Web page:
What Do you Mean By The Multiplexing? Explain it Briefly, Full Article on Multiplexing Topic

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Multiplexing is the process of data transmission, where data character by character from different devices is combined into single data stream, which is transmitted over a single communication channels. This process aims at enhancing the data transmission capacity of the communication channels. For this purpose, special devices know as multiplexers are used, which produce the multiplexing. The same devices known as multiplexers are used, which produce the multiplexing. The same device is used at both the transmitting and the receiving and, as it is used to combine the characters from different devices at transmitting end and to separate then at receiving end. Using multiplexers, one can transmit more data, using a Single Communication Channel. The multiplexers are quite less expensive and are very efficient.
Multiplexers are capable of multiplexing and de-multiplexing is also commonly known as MUX.
Multiplexers use any of the following schemes for communicating concurrently:

Frequency-Division Multiplexing (FDM)

In this scheme of multiplexing, the frequency spectrum is divided among various logical channels, with each user getting an exclusive possession of a frequency band. For example, the radio broadcasting channel AM uses a spectrum of about 1 MHZ frequency, different frequencies are allocated to different logical channels, so that the broadcasting takes place with each frequency operating in a portion of a spectrum, with the inter channel separation, sufficient for preventing interference of frequencies.
This multiplexing scheme usually uses a broad band, enabling the frequency distribution/division.
Time Division Multiplexing
In this scheme of multiplexing, different devices get the entire bandwidth of the channel, for a small time slice and during that time, the data transmission takes place for that device. Usually Round Robin Algorithm is implemented for determining the device, to which the time slice is to be allocated. The time slots (slices) are fixed and each device gets its time slice, within which the data transmission takes place, else it has to wait for next time slot. The order of allocation of time slice is always. For example, let us consider, the same radio broadcasting example.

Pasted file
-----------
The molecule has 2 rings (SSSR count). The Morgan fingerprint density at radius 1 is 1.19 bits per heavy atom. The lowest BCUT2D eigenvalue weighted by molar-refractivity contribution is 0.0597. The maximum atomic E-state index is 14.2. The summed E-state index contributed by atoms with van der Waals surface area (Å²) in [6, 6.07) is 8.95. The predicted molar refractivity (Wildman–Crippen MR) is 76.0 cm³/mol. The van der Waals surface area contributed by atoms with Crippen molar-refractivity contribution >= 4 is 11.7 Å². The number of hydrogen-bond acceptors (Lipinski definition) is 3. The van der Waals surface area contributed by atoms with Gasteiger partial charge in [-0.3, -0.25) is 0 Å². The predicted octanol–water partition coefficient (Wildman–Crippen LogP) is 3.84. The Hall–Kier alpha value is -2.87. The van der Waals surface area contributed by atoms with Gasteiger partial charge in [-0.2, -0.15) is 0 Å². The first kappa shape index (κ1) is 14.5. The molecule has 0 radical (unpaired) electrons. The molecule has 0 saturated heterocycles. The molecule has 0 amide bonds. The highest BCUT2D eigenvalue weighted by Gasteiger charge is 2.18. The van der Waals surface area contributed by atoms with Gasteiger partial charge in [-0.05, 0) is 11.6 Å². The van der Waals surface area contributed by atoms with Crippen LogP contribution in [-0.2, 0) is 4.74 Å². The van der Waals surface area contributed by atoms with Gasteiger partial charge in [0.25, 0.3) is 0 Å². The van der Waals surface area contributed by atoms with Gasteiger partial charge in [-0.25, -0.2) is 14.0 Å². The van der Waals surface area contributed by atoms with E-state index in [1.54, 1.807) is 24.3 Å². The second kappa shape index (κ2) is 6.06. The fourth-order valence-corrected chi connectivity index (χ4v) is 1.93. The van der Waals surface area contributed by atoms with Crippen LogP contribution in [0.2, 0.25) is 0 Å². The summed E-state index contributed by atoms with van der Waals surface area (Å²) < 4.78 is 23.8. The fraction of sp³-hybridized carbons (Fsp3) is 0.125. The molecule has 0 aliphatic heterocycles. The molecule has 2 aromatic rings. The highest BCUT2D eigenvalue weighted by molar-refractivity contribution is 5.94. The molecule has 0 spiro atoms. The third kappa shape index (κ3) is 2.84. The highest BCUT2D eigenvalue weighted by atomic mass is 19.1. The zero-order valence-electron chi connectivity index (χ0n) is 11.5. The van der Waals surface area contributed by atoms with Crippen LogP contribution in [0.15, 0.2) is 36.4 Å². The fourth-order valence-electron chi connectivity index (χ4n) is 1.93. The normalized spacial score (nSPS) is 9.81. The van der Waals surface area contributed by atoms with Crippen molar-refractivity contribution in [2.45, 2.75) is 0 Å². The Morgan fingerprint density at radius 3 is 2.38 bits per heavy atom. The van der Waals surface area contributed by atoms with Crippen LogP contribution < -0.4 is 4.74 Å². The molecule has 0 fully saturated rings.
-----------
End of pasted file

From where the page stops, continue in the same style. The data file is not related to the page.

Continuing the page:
Here, we will assure that the individual station (logical channel), has two logical sub-channels, for two different programmers, for example songs and story. For broadcasting them, on the same frequency, they are released at alternate times, which are constant, first may be burst of songs, then story and so on.Thus, two different data pieces are transmitted using same frequency, same channel with time gaps.
This multiplexing scheme usually uses a base band for transmission.

Statistical Time Division Multiplexing (Stat TDM)

If the Conventional Time Division Multiplexing Scheme is used, there are quiet many chances, of the bandwidth getting wasted, as there may be some slots of time, which may not be used by the allocated device. To remove this short coming, another scheme of multiplexing is used, which is known as Statistical Time Division Multiplexing (stat TDM). In this scheme, the time slots are allocated dynamically to the active devices using either “First Come First Serve” basis or “priority” basis. The data transmitted in each slot is tracked, so as to keep track of the device which has transmitted it. This is quite an effective scheme of the data multiplexing.